Avalanche Forecast for Tuesday, February 4, 2020

This information was published 02/04/2020 at 7:11 AM.


This is an archived avalanche forecast.

The Bottom Line

Human triggered avalanches are possible today where wind carried and deposited recent snow. Watch for fresh slabs of wind drifting snow on steep slopes and cross loaded gullies in eastern ravines above 3500’.

The chance for new snow today will result in conditions changing by the hour, and decreased visibility: watch for snowpack instability clues continuously. Today’s avalanche hazard rating is MODERATE.

2020-2-4 Printable Forecast

Mountain Weather

Yesterday the summit of Mt Washington recorded 1.8” of new snow and just a trace at Hermit Lake. Wind from the WNW at 60-80mph through the day decreased after midnight to 50 mph. Temperatures remained in the lower teens. 

Today, snow showers late morning and afternoon may bring another trace to 2” of snow, with W wind at 35-55. Temperatures will reach the lower 20sF. 

Looking ahead, clear skies and single digits F for Wednesday and a trace to 2” of snow Wednesday night and Thursday morning.

Primary Avalanche Problem – Wind Slab

Wind Slab




Slabs of wind drifted snow are the main avalanche problem to look for today, and are easy to visually identify making them easy to avoid. Hotspots for these wind slabs are areas with the most upwind fetch, this includes most of the Tuckerman Ravine Headwall, and the major gullies in the Gulf of Slides. Possible new snow today on a west wind will build new wind slabs that will likely be more reactive to trigger than any existing slabs this morning, meaning: you will be more likely to trigger an avalanche on your second ski lap if conditions change. Don’t let your guard down. 

The existing, larger snowpack structure remains a low probability, high consequence concern. A human or small avalanche triggering deeper into the snowpack would result in a much larger, more dangerous avalanche.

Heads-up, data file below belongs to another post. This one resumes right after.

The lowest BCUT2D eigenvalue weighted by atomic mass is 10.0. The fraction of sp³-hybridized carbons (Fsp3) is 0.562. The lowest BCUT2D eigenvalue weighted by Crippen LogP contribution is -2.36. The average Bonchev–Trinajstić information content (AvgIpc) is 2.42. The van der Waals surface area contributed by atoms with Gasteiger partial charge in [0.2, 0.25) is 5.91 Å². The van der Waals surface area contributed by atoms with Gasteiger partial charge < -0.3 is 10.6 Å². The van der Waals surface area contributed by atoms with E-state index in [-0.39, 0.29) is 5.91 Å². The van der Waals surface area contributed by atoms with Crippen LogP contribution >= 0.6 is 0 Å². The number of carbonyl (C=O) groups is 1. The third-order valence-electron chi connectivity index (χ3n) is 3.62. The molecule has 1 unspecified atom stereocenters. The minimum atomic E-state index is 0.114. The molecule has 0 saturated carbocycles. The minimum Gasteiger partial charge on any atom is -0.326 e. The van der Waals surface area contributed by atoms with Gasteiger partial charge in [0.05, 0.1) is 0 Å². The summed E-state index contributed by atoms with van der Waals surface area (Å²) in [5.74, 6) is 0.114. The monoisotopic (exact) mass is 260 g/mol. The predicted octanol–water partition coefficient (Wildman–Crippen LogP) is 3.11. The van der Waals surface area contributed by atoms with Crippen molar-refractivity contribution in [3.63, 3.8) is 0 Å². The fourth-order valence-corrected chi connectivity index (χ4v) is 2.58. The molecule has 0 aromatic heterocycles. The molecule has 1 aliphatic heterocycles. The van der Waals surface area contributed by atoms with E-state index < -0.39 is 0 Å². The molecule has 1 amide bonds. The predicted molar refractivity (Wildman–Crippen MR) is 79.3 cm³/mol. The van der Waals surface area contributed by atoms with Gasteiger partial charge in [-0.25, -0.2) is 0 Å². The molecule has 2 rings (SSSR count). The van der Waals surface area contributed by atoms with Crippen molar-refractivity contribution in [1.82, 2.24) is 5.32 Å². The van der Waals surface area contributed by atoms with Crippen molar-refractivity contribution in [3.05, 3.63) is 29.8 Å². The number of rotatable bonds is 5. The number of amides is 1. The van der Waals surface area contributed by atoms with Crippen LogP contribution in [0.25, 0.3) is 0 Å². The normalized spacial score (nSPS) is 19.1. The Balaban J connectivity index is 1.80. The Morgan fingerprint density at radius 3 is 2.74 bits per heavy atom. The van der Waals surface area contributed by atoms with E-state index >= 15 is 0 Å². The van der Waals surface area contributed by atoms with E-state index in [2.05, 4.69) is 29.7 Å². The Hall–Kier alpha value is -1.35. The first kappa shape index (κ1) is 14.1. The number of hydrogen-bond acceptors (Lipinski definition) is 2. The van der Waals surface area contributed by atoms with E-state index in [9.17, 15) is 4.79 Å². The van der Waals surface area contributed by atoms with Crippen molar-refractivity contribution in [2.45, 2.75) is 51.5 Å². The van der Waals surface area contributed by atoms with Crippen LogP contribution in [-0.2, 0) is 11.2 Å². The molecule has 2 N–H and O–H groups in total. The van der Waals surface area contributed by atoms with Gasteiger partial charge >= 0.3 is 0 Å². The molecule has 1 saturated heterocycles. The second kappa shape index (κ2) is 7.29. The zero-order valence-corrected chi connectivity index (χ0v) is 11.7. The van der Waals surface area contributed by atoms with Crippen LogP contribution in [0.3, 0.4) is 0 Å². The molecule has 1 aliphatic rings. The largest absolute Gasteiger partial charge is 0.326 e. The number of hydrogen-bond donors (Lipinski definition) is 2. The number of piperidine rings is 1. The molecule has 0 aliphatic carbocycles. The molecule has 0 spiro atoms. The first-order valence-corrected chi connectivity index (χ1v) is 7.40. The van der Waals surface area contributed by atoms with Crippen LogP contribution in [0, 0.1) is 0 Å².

Wind Slab avalanches are the release of a cohesive layer of snow (a slab) formed by the wind. Wind typically transports snow from the upwind sides of terrain features and deposits snow on the downwind side. Wind slabs are often smooth and rounded and sometimes sound hollow, and can range from soft to hard. Wind slabs that form over a persistent weak layer (surface hoar, depth hoar, or near-surface facets) may be termed Persistent Slabs or may develop into Persistent Slabs.

Forecast Discussion

The summit of Mt Washington recorded 2.6” of new snow over the last three days, and up to 2” is possible this afternoon. 2.6” doesn’t sound like much, but the thickness of a wind slab is a multiple of the snow total. Depending on the snow density, and wind speed, wind slabs can be more than 5 times the total snow depth. With our current snowpack and recent weather, new wind slabs could be 13” or more. If we receive an additional 2” this afternoon, add another 12” to the 13” for slabs over 2’ thick. We haven’t had enough recent observations or field time in the usual hotspots for this avalanche problem to be confident on how large these new wind slabs will be so make careful assessments of what you see and feel around you, and please send us an observation on what you find. 

The existing upside down snow structure after the January 13 melt freeze crust keeping us at Moderate for several days is becoming less of a concern as passing time and observations continue to suggest stability.

Additional Information

The Sherburne and Gulf of Slides ski trails are snow covered to Pinkham Notch with good skiing most of the way down. 

Details on daily snowfall totals, precipitation type, total depth of snow and other information can be found on our page devoted to snow study plot data. Click here to check it out.

Recent snowpack and avalanche observations can be found here and on Instagram. Your observations help improve our forecast product. Please take a moment and submit a photo or two and a brief description of snow and avalanche information that you gather in the field.

Please Remember:

Safe travel in avalanche terrain requires training and experience. This forecast is just one tool to help you make your own decisions in avalanche terrain. You control your own risk by choosing where, when, and how you travel.

Avalanche danger may change when actual weather differs from the higher summits forecast.

For more information contact the US Forest Service Snow Rangers, AMC visitor services staff at the Pinkham Notch Visitor Center, or the caretakers at Hermit Lake Shelters or seasonally at the Harvard Cabin (generally December 1 through March 31). The Mount Washington Ski Patrol is also available on spring weekends.

Posted 02/04/2020 at 7:11 AM.

Jeff Fongemie
USDA Forest Service
White Mountain National Forest